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Consumer Watch: PCS in 12 easy steps

May. 12, 2011 - 10:47AM   |   Last Updated: May. 12, 2011 - 10:47AM  |  
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Last updated May 20, 2014.

Here are some steps to follow in your PCS move.

1. Get on good terms with your landlord

It helps to have a good relationship with your landlord. One Army wife said when her move was delayed, as officials scrambled to find a company to pack and truck their goods, the housing privatization company on base extended their lease for a few days.

2. Make arrangements ASAP

The most important thing to do is to get to your transportation and personal property office to arrange your move as soon as you get your orders and figure out the dates. You can also "self-counsel" online to set up your move at move.mil.

3. Request the correct type of delivery

If you're moving "door to door," your household goods are not put into temporary storage but are delivered right off the truck.

If you know you won't be moving door-to-door, don't request a direct delivery. Problems arise when you request a direct delivery and are not there to receive it.

4. Be flexible with dates

Try to target a range of dates because some moving companies will "black out" certain times, refusing military shipments on those dates.

5. Be wide open on moving days

Packing, pickup and delivery dates are scheduled on weekdays. Make sure you or your designated representative is at your home between 8 a.m. and 5 p.m. on the scheduled days.

6. Schedule a pre-move survey

Ideally, this is done at least a week ahead of pickup. The mover will assess types and number of boxes and special packing needed, for example. But sometimes schedules don't allow for a week of lead time, so prepare to be flexible.

7. Follow up to confirm dates

Once you request your moving dates, don't assume the dates are set. Contact your transportation and personal property office if you haven't heard from the moving company. Requested pickup and delivery dates are not confirmed until you and the moving company agree on the pack and pickup dates.

8. Consider moving yourself

Service members and families can arrange for a "personally procured move" (formerly called a do-it-yourself move). You can rent your own truck or hire a commercial mover yourself. Check with your transportation and personal property office beforehand to get the rules and ensure proper reimbursement. While officials can't point people to a particular company, you may check with your base family center for starters.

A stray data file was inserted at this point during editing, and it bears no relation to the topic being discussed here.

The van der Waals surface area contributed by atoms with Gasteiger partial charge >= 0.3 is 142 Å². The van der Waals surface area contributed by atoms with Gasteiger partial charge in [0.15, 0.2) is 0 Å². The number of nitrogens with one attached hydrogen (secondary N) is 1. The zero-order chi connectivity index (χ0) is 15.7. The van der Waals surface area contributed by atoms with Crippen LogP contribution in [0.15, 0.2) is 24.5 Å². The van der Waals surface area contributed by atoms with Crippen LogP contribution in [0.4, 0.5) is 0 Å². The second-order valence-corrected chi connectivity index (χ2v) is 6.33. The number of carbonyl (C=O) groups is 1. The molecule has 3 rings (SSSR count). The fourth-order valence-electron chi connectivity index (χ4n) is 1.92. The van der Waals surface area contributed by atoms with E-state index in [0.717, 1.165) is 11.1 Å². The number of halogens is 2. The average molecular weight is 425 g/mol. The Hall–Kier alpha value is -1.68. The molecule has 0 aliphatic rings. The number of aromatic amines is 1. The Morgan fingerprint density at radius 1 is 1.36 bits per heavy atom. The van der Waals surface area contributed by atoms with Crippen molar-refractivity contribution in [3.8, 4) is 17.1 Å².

9. Shoot for off-peak dates

Try to avoid moving between the last week of June and the first week of July. That's the "peak of the peak" season, when everyone wants to move ó not just military people, but anyone else across the nation who is moving this summer.

10. Go online for resources

Military OneSource offers tips, checklists and planners that can be customized to meet your family's needs. Under "Military Life Topics," click on "Moving."

The Defense Personal Property Program website provides instructions, phone numbers, tips and other information about moving your household goods.

11. Stay in contact during the move

Keep in touch with the moving company as you travel to your new duty station. Give them phone numbers where you can be reached. If your arrival dates change, tell the company immediately, and let the company know when you have your new address. If you want a direct delivery, you must keep in close contact with the company to arrange delivery and avoid having your household goods put into temporary storage.

12. Line up a point of contact

Find out in advance who to contact with problems or questions. Your first link is the transportation and personal property office. Once you're assigned a moving company, that's your contact. But if there are issues, contact the personal property shipping office. Phone numbers will be on the DD Form 1299 you are provided. Discuss contact information with the personal property office at that first appointment so that you know whom to call in the event of problems. Make sure you have the name and phone number of the local agent who will pack your goods, in addition to the moving company who is arranging it all.

A rule requires a moving company to note in the Defense Personal Property System the name of the local company that will handle the shipment.

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